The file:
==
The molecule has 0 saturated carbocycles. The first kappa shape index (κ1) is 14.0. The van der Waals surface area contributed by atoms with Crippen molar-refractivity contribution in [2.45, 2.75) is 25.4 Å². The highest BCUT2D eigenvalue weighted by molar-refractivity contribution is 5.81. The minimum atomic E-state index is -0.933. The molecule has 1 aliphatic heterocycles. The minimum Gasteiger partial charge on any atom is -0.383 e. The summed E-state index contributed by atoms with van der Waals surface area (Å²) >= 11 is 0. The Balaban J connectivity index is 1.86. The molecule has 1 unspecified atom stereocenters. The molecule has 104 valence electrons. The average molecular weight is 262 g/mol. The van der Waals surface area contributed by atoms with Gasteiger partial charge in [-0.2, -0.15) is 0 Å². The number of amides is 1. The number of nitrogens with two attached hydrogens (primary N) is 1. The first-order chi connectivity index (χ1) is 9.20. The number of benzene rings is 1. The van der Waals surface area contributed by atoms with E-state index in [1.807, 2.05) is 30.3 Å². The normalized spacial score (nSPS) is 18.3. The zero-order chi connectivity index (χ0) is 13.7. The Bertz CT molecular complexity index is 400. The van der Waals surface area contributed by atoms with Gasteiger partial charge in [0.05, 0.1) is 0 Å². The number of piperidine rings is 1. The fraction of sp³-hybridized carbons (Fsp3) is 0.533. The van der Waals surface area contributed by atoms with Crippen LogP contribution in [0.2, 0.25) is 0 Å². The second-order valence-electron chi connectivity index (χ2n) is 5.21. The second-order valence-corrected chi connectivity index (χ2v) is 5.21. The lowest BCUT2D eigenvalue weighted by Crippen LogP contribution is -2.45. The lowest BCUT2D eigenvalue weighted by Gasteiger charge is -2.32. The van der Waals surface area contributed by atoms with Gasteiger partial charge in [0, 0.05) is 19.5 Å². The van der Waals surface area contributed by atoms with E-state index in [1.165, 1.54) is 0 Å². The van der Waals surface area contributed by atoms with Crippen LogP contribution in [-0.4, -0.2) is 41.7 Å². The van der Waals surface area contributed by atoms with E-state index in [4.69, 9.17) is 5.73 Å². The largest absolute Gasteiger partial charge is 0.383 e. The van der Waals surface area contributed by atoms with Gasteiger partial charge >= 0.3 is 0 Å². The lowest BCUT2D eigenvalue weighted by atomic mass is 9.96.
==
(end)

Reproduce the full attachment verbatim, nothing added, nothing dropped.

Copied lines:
The molecule has 0 saturated carbocycles. The first kappa shape index (κ1) is 14.0. The van der Waals surface area contributed by atoms with Crippen molar-refractivity contribution in [2.45, 2.75) is 25.4 Å². The highest BCUT2D eigenvalue weighted by molar-refractivity contribution is 5.81. The minimum atomic E-state index is -0.933. The molecule has 1 aliphatic heterocycles. The minimum Gasteiger partial charge on any atom is -0.383 e. The summed E-state index contributed by atoms with van der Waals surface area (Å²) >= 11 is 0. The Balaban J connectivity index is 1.86. The molecule has 1 unspecified atom stereocenters. The molecule has 104 valence electrons. The average molecular weight is 262 g/mol. The van der Waals surface area contributed by atoms with Gasteiger partial charge in [-0.2, -0.15) is 0 Å². The number of amides is 1. The number of nitrogens with two attached hydrogens (primary N) is 1. The first-order chi connectivity index (χ1) is 9.20. The number of benzene rings is 1. The van der Waals surface area contributed by atoms with E-state index in [1.807, 2.05) is 30.3 Å². The normalized spacial score (nSPS) is 18.3. The zero-order chi connectivity index (χ0) is 13.7. The Bertz CT molecular complexity index is 400. The van der Waals surface area contributed by atoms with Gasteiger partial charge in [0.05, 0.1) is 0 Å². The number of piperidine rings is 1. The fraction of sp³-hybridized carbons (Fsp3) is 0.533. The van der Waals surface area contributed by atoms with Crippen LogP contribution in [0.2, 0.25) is 0 Å². The second-order valence-electron chi connectivity index (χ2n) is 5.21. The second-order valence-corrected chi connectivity index (χ2v) is 5.21. The lowest BCUT2D eigenvalue weighted by Crippen LogP contribution is -2.45. The lowest BCUT2D eigenvalue weighted by Gasteiger charge is -2.32. The van der Waals surface area contributed by atoms with Gasteiger partial charge in [0, 0.05) is 19.5 Å². The van der Waals surface area contributed by atoms with E-state index in [1.165, 1.54) is 0 Å². The van der Waals surface area contributed by atoms with Crippen LogP contribution in [-0.4, -0.2) is 41.7 Å². The van der Waals surface area contributed by atoms with E-state index in [4.69, 9.17) is 5.73 Å². The largest absolute Gasteiger partial charge is 0.383 e. The van der Waals surface area contributed by atoms with Gasteiger partial charge >= 0.3 is 0 Å². The lowest BCUT2D eigenvalue weighted by atomic mass is 9.96.